More Italian students learning Arabic to better understand the Middle East


Cii Radio|Ayesha Ismail|19 October 2017|28 Muharram 1439

When entering the old wooden gate of the Centre for African and Central Asian Studies at Ca’ Foscari University in Venice, there seems to be an overflow of students rushing to get to their classes.

In one of the Arabic classes, Professor Francesco Grande, a teacher at the Universities of Milan and Venice, went through news articles from various main stream media sources in the Middle East, explaining Arabic terms in detail and discussing the topics with his students in Arabic.

“We started to focus on political and economic topics that were the [students’] main motivation for learning [Arabic],” Grande told Middle East Eye. Well-known for teaching Arabic in Italy, The Centre for African and Central Asian Studies has branches in Venice, Milan, Naples and Rome.

With news and photos of civil war, turmoil and revolt across the Middle East dominating the news in the last few years, many Italian students became eager to learn Arabic to better understand the region.

In a seminar about Syrian literature in the city of Mestre, near Venice, MEE met with a group of Italian students that had recently began studying Arabic, students such as Laura.

“Learning the Arabic language, culture and history is important to understand what is happening in the Arab region,” Laura said.

Paola, who started learning Arabic last year, said that she wanted to understand what was happening in the Middle east from the people themselves, rather than English speaking media.

“I want to understand what is going on in the Middle East by myself. I do not want to watch television and listen to the radio only. Every media outlet has a different opinion about what is happening now, and Arabic is the door that gives me direct contact with people,” Paola explained.

Professors at different language centres in Italy say that the number of students enrolled to learn Arabic doubled in 2015 and then again in 2016.

“We started Arabic courses in 2014, with two levels – beginners and intermediate students. We had only about 15 students at the centre for each level, but the number doubled in 2015 and also in 2016. The students’ ages were different, their specialties and their nationalities were also different, but they had a common goal which is learning more about Arab culture,” said Fiona Dalziel, an associate professor and former head of the language centre at Padua University.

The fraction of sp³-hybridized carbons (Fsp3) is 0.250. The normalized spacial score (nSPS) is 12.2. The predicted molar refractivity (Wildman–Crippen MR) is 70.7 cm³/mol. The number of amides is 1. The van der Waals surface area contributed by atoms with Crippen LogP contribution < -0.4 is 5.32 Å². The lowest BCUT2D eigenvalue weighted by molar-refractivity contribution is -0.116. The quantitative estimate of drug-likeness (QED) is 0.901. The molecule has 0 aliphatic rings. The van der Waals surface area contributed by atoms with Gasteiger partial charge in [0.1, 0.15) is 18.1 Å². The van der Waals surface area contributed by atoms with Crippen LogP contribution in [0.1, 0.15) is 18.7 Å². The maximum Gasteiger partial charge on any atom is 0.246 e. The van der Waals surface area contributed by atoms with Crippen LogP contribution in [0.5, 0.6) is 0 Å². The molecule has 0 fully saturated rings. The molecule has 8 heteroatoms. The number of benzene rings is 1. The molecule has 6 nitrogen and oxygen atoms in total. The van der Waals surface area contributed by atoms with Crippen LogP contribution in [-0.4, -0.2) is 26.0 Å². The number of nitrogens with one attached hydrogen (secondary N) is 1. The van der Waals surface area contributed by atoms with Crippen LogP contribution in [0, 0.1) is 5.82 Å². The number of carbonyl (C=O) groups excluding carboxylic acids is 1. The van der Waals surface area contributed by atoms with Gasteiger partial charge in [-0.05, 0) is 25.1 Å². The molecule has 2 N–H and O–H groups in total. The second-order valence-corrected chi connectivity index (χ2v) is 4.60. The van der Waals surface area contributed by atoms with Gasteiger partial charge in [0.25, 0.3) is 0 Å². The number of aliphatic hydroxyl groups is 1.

“There is a lot of curiosity about the Arab world. People want to know more about Arabs who live here and about their culture. They feel like they cannot always trust what they read and see in media, which try to show the Islamic and Arab world in negative way,” she added.

Building bridges
With many Middle Eastern immigrants attempting to reach Europe, fleeing war, oppression and deteriorating economies, in the last few years, many people have found themselves living side by side with Arab nationals, with very little knowledge about their language and culture.

More than 120,000 people have arrived in Europe by sea so far this year. About 82 percent of all migrants have travelled to Italy from Libya. In Italy, the number of Egyptian immigrants almost doubled from 2012, up to 112,765 people in 2017. According to official statistics, the number of Moroccans living in Italy in 2017 is 420,650.

“There are clear barriers between the local population and immigrants, and there is a need to build a bridge of communication between the Europeans and the Arab and Islamic communities. Building this bridge will undoubtedly be easier by learning Arabic,” said Ida Zilio Grandi, a professor of Arabic literature at Ca ‘Foscari, who has been teaching Arabic since 1980.